What you've just seen, is the effect of a smaller object at a distance from a larger one.  The string that ties them together is equivalent to the gravity that keeps a planet in orbit around a star.  

      The entire system moves around its center of gravity, which is determined by the mass of all the objects in the system.  By analogy, a bus driver notices that a bus handles differently depending on where the passengers are sitting: if most of them are on one side, the bus leans toward that side because its center of gravity is offset to that side.  

      We know from Newtonian physics (which is still perfectly valid so long as we're not dealing with objects moving at speeds close to the speed of light, or with very tiny objects on the subatomic scale), how a star should appear when there are planets orbiting it, and when there are not planets orbiting it.  Without planets, it appears steady; with planets, it appears to move back and forth slightly due to the motion of the center of gravity of the entire system.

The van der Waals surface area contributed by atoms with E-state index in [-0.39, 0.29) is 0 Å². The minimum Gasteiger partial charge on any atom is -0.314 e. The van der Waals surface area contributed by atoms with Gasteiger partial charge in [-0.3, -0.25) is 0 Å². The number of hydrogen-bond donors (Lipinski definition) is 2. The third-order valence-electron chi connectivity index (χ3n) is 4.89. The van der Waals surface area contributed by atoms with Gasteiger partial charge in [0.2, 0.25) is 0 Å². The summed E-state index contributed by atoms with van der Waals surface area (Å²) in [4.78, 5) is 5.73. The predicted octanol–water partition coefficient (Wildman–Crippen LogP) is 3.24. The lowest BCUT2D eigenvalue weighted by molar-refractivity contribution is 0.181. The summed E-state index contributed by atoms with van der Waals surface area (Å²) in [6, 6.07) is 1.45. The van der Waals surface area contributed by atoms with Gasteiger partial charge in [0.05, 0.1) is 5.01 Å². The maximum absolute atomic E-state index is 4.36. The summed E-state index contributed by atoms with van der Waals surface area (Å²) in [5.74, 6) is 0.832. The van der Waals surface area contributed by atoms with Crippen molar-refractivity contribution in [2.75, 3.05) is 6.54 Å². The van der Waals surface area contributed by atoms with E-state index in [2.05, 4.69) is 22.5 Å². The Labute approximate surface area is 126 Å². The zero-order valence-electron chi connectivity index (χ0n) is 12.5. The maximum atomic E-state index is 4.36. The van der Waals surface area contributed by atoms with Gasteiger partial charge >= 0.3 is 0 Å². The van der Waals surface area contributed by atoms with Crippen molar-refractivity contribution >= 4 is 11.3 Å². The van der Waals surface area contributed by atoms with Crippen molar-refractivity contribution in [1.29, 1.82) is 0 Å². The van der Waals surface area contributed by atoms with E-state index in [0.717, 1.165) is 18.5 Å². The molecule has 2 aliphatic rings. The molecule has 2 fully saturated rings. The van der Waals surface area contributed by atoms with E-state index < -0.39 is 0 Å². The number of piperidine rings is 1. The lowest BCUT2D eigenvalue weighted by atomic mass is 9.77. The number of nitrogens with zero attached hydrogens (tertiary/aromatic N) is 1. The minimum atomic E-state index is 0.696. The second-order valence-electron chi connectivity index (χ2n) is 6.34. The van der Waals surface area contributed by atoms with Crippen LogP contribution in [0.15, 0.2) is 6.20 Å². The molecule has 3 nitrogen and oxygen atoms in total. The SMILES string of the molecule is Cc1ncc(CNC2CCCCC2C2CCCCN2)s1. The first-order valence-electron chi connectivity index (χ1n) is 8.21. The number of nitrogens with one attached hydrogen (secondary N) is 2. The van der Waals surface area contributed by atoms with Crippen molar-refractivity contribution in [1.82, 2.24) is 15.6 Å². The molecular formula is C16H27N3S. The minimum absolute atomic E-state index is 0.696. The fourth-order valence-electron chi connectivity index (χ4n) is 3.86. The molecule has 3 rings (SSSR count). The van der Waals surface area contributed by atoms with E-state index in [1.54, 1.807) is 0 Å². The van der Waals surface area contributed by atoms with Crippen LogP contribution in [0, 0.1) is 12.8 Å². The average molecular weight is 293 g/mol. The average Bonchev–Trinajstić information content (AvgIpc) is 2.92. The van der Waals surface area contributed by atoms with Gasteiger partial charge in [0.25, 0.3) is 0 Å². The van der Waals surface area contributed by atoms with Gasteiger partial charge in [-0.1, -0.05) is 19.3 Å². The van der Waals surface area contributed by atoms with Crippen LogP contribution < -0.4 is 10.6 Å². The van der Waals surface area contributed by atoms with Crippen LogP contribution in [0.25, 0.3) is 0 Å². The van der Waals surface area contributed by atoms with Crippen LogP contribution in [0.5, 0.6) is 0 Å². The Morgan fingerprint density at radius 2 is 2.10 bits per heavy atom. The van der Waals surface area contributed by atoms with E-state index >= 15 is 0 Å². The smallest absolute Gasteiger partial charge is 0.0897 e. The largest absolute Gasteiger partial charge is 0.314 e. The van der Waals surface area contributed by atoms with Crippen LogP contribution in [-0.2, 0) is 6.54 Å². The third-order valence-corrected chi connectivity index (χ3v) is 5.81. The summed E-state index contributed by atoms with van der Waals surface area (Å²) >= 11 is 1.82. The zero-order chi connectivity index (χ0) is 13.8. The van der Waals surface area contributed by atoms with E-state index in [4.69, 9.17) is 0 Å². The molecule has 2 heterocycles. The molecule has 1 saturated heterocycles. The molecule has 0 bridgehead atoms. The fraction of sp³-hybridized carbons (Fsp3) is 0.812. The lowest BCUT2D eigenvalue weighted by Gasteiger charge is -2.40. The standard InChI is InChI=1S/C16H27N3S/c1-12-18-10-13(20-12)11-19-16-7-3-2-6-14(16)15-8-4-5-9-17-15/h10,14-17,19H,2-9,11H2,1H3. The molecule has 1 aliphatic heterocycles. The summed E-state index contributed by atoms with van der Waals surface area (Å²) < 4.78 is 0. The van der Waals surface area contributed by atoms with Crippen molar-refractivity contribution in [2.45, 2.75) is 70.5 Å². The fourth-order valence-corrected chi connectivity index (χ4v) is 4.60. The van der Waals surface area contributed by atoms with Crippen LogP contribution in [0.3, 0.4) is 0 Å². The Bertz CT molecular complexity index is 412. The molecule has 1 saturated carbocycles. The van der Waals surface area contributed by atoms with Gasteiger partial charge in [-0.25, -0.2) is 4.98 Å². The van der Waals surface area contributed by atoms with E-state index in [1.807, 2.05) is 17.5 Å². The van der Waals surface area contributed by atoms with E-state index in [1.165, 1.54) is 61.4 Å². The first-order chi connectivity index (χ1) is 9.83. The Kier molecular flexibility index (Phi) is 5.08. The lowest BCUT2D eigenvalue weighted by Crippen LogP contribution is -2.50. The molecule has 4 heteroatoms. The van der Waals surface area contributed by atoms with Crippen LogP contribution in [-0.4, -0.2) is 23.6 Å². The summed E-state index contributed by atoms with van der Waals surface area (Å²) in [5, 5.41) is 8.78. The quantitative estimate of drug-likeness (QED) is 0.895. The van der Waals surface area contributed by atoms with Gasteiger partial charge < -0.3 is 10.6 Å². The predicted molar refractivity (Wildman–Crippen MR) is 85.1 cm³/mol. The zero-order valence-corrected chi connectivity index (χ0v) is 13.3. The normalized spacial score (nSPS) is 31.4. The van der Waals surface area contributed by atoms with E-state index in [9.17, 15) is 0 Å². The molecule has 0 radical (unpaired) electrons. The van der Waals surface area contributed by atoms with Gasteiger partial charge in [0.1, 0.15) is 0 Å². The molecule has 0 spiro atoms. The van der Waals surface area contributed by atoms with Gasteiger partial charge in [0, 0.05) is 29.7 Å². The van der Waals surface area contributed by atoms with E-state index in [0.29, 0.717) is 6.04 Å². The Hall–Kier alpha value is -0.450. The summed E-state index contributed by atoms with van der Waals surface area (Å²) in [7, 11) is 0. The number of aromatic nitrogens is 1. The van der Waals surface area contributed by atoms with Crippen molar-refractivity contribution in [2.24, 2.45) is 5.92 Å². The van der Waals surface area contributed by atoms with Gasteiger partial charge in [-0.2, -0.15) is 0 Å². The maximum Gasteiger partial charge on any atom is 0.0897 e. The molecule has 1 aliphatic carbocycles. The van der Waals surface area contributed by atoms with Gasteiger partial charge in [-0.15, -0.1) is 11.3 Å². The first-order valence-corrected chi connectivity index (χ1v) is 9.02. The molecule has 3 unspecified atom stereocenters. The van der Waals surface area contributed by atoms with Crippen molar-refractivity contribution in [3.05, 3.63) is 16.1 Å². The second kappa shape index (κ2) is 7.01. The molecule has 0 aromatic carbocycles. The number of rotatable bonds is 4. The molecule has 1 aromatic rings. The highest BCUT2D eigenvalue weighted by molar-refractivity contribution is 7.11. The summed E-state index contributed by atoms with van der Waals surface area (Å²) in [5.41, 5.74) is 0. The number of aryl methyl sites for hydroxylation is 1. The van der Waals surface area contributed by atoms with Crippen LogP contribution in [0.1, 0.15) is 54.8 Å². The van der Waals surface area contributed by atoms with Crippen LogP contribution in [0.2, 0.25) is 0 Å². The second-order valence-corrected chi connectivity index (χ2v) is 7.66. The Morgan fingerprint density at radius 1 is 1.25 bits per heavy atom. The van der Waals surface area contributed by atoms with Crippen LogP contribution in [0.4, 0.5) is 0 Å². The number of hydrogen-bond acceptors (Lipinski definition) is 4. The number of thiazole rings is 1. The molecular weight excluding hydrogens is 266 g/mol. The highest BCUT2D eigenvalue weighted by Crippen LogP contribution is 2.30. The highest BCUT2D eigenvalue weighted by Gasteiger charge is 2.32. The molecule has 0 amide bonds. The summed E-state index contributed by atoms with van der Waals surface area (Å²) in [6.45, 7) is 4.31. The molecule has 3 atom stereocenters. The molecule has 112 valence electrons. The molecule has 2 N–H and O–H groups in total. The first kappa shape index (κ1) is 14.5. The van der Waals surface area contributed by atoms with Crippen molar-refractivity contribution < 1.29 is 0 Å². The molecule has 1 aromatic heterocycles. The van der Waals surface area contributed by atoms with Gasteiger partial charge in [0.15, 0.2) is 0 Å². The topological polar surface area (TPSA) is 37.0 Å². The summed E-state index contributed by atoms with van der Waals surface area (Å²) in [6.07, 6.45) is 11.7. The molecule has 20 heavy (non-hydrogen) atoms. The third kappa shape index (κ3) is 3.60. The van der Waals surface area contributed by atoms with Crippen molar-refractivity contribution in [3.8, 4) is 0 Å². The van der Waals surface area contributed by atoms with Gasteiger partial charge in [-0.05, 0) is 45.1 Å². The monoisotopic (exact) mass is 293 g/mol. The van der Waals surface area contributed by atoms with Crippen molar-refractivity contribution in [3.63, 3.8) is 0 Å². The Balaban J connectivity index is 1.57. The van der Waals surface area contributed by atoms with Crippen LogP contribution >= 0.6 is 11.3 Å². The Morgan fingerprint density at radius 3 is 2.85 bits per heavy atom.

By analogy, if you watch a bus go around a corner, you can estimate the percentage of passengers sitting on each side of the aisle, by watching how the bus moves.  

      We can estimate the mass of a star from other observations of it, and from this plus its motion, we can estimate the mass of the planets orbiting it.  

      All of these things can be estimated within fairly small windows of variation.  This enables us to make calculations of the approximate sizes of the planets orbiting the star.  

      And this is one of the really cool things about science: if you know a few things very well, you can make informed guesses about other things you don't know yet, and you can test your guesses and refine them until you get them right.  

      Does this make sense?  

      "Minus two votes for the Democrat" equals "plus one vote for the Republican." Arithmetic doesn't care about your feelings.

      by G2geek on Mon Jul 23, 2012 at 02:48:02 PM PDT

      [ Parent ]

      •  So, in effect, it's like a jello-mould on a table (2+ / 0-)
        Recommended by: